The arrival this year of hundreds of thousands of people from the Middle East and other parts of Asia and Africa has, with alarming speed, crippled border and transport systems in Central Europe and cast doubt on the future of the EU’s cherished Schengen system of passport-free travel across 26 states.

Europe’s drive to dismantle borders since the fall of the Iron Curtain and Berlin Wall in 1989 has gone into sudden reverse, with Schengen states — including Germany, Austria and Denmark — reinstating border controls and, in the case of several countries, sending troops to frontier areas to support overstretched police.

Thousands of refugees crossing the Balkans have rerouted their westward journey through Croatia and Slovenia to avoid Hungary’s fence — a development that Orban’s allies say proves the success of his hard-line stance.

Orban’s chief of staff, Janos Lazar, declared that the “assertive, uncompromising defense of the border has visibly held back human trafficking and forces them to change direction. That was the aim of the entire action.”

Countries that denounced Orban’s fence building and legal crackdown on asylum seekers are now improvising drastic security solutions of their own to cope with the sudden arrival of thousands of refugees.

After more than 14,000 people crossed its eastern border in 48 hours, Croatia closed road links with Serbia yesterday and bused hundreds of refugees to Hungary. Slovenia halted rail services from Croatia to stop thousands of refugees arriving by train, and Serbia threatened to sue its neighbors for closing their frontiers and potentially trapping huge numbers of people in its territory.

Leaders and interior ministers of EU states will meet next week for what the United Nations refugee agency said “may be the last opportunity for a positive, united and coherent European response to this crisis.”

As well as Hungary’s hard-line handling of asylum seekers, its rejection — along with several other Central European states — of a German-led plan for all EU members to take a quota of refugees has riled Berlin and other capitals.

“Europe is a community of values based on human sympathy and solidarity. And those that don't share our values can’t count on our money over time,” Germany’s Economy Minister Sigmar Gabriel said Friday. “If it continues like this, then Europe is in danger, more than it was from the financial crisis or the Greece crisis.”

In Horgos, a village of 5,700 people on the Serbian side of Hungary’s fence, a sense of crisis is palpable, and residents envy the relief now felt across the fields and forest in Asotthalom.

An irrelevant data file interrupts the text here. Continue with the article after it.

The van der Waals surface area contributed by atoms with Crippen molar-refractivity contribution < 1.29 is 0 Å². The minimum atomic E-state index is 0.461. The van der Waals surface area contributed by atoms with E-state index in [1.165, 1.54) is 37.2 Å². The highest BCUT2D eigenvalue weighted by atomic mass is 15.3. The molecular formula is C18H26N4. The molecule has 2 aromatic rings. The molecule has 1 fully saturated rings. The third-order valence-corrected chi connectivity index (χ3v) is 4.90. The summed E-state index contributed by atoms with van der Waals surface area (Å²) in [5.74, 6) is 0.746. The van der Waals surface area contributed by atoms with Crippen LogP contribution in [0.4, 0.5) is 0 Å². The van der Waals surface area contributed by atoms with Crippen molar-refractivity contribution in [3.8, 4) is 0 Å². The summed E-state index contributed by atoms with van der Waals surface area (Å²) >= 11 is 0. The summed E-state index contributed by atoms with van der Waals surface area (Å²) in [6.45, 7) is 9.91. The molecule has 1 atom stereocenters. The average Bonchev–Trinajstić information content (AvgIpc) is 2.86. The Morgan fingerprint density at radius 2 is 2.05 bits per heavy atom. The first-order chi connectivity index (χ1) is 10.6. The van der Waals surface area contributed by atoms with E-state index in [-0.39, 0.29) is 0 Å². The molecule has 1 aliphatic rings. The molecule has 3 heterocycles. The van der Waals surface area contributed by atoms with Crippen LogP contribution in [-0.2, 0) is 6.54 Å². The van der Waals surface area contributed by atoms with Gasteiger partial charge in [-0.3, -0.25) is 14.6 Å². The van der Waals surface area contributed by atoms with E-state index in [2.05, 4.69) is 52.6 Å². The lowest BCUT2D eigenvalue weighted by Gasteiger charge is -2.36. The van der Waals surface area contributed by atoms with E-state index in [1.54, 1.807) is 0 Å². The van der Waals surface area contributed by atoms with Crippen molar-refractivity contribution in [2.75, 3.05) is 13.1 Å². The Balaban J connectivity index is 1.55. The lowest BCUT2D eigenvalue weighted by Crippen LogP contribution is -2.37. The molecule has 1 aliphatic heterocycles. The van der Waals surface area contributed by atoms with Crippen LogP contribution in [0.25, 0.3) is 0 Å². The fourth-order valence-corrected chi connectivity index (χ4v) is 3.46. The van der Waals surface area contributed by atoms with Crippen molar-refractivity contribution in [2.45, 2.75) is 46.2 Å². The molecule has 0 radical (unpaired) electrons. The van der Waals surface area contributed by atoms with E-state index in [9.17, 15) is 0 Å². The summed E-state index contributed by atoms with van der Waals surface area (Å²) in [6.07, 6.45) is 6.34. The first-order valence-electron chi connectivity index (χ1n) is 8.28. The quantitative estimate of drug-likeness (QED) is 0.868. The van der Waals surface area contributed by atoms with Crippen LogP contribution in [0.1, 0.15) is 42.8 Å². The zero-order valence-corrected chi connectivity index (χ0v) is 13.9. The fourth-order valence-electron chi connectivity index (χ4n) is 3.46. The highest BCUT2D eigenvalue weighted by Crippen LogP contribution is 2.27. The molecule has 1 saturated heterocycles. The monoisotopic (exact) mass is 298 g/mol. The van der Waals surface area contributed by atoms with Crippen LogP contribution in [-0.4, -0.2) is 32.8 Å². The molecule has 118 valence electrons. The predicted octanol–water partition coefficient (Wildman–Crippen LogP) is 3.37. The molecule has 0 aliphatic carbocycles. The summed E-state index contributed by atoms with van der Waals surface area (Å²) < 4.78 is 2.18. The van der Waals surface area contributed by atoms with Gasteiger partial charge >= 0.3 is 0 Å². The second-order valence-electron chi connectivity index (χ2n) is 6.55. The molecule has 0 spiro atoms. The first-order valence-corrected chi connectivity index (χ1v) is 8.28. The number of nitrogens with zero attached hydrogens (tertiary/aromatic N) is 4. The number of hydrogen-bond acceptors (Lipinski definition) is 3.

Hundreds of refugees still roam the streets and wander up to the barrier on the border in the hope that Orban may relent and let them continue their voyage toward Western and Northern Europe.

Most refugees moving north are rerouting through Croatia, but dozens still arrive daily in Horgos, unaware that this well-trodden route is now blocked or hoping that Europe’s ever-changing border policy will shift again in their favor.

Horgos residents fear the poorest refugees will be trapped here, without money or smartphones to help them make new plans and move on, as the cool nights of early autumn inevitably bring thoughts of many cold, wet months ahead.

Even away from the fence and Hungarian riot police, there is tension between tired, hungry and increasingly desperate refugees and locals who are sick of strangers filling their streets and shops and using their precious fields as places to sleep, defecate and take fruit from the trees, devastating the autumn harvest. 

“No one knows what will happen — whether they will get stuck and stay here,” said Horgos resident Frigyes Balint. “If the EU wants to be a Christian Europe, it should build a fence farther south. If the EU can’t protect its borders and guarantee the free flow of people inside those borders, then it won’t be a European union for long. And Serbia won’t want to join such a union.”

He, like many other residents on both sides of the border, believe there are terrorists among the refugees and demand a tougher stance from the EU’s leaders — above all, German Chancellor Angela Merkel.

“After making trouble in Syria and around there, they’ve been paid to come here. They are not just refugees or migrants. They have been sent here by some people,” Balint said.

He added, “Madame Merkel should understand that this is aggression against Europe.”